With graduation quickly approaching in May and June, MyBankTracker brings you a series of helpful articles pertaining to college students and graduates.
As a college student, you might not have a lot of money, and that means you have more to lose if your identity gets stolen. An average of 8.5 million Americans are victims of identity theft annually, and the college-aged demographic, (ages 18-24), is at the highest risk statistically.
Today’s students have grown up in an era with abundant information-sharing, so it might not seem like a big deal to give out personal information regularly. However, it’s safer to take a skeptical approach than to disclose information haphazardly.
One reason college students seem like prime targets is because they’re constantly inputting their information, whether it’s to fill out financial aid forms or to request a school transcript. That academic data gets added to the typical assortment of other things such as credit card applications and online shopping, and it all becomes a pot of gold for identity thieves if accidentally left lying around.
Tip: Do not enter your social security number online unless you’re absolutely certain the site is safe. You really only need to use it if you’re verifying certain information or applying for a credit card.
If the form you’re filling out (online or otherwise) lists the social security number or other personal details as optional, it’s best to leave those spaces blank.
A personal computer — or smartphone — is a veritable mine of important information. Keep your electronics password protected and in a safe place. We do not recommend leaving your laptop at the library desk or Starbucks table for a quick restroom break, even if the nice stranger next to you offers to watch your stuff.
If your computer gets stolen and you think the thief might be able to access your accounts, call your credit card issuer(s) immediately to alert them. Someone hacking your email is one thing, but the threat of someone using your credit card fraudulently can shred your credit and savings; it can take years to recover credibility.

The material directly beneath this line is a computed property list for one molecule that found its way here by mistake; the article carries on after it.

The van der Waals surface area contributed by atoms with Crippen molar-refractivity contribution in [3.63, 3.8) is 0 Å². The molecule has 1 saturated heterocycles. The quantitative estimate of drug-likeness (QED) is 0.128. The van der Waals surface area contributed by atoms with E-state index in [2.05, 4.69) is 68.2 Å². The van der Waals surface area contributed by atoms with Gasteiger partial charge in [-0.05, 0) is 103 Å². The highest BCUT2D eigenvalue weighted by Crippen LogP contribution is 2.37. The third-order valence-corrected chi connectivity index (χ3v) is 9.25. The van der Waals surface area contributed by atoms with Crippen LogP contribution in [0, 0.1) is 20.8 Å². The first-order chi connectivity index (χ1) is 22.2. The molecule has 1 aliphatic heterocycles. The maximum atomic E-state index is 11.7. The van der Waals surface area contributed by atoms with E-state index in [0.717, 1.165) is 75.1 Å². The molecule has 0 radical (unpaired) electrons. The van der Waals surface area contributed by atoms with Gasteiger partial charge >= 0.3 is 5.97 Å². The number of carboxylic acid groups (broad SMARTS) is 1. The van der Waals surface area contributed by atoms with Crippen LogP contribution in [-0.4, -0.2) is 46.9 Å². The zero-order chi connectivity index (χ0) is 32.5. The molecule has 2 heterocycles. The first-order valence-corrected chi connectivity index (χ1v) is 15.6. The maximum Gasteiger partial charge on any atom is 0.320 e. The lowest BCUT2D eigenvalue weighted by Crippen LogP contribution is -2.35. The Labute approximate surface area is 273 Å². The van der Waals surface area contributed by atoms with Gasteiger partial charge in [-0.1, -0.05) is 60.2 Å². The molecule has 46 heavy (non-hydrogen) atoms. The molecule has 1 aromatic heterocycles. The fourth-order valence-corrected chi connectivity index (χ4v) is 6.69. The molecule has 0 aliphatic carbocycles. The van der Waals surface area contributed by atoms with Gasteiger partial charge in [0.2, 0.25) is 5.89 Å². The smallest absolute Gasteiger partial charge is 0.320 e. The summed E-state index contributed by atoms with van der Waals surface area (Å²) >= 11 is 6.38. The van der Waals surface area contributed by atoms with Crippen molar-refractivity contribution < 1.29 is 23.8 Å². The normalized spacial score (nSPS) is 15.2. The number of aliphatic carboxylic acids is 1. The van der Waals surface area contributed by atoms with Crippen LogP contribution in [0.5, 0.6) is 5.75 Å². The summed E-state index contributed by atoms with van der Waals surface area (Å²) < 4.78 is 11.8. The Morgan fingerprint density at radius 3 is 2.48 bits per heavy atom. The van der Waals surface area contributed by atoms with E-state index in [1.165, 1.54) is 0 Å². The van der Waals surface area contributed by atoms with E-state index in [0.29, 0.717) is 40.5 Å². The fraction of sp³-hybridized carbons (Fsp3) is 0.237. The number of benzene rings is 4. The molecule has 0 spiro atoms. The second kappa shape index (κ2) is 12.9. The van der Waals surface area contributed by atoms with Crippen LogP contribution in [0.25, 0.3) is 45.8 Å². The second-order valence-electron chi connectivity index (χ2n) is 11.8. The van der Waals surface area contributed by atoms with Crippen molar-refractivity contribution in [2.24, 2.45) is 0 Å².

No longer content to simply snatch purses, thieves now try to target potential victims virtually. Scammers will send you an official-looking email that looks like it’s from a legitimate financial institution or company. This method is called “phishing,” and the email message would say something like “You’ve won cash” or “Your bank account will be closed,” which prompts users to submit personal information. Banks will never ask you for that kind of information over email.
Tip: Be very careful that any links you click are from a valid email address, and use good judgment when shopping online, especially with an unfamiliar vendor. Google the website/company’s name with the word “scam” or “reviews” if you’re concerned about legitimacy. For additional safety, keep your computer’s security updated and free of malicious software.
ATM and Cash Register Safety
Thieves know that credit card information is precious, so it’s best to absorb that mantra as soon as possible. Sometimes they target card readers, whether it’s at the ATM or your local store, and install various attachments to illicitly read your credit card — known as “skimming” — and steal your information.
Tip: When swiping your card in a somewhat public place, such as an ATM or gas station, examine the machine carefully to make sure there are no strange attachments. Use your credit card (rather than debit card) at gas stations in the event that your card gets skimmed. If it does, you can immediately report it to your credit card company and quickly receive your stolen money. You may have to wait much longer for a refund if you use your debit card, since the money gets taken out right away.
At home, shred any bank or credit card statements you discard that might contain sensitive data.
There are myriad websites and apps dedicated to analyzing your accounts for unusual spending, and if you use those tools in conjunction with checking your statements regularly, it will build a solid foundation for wise spending and identity theft prevention. The more quickly you respond, the better.
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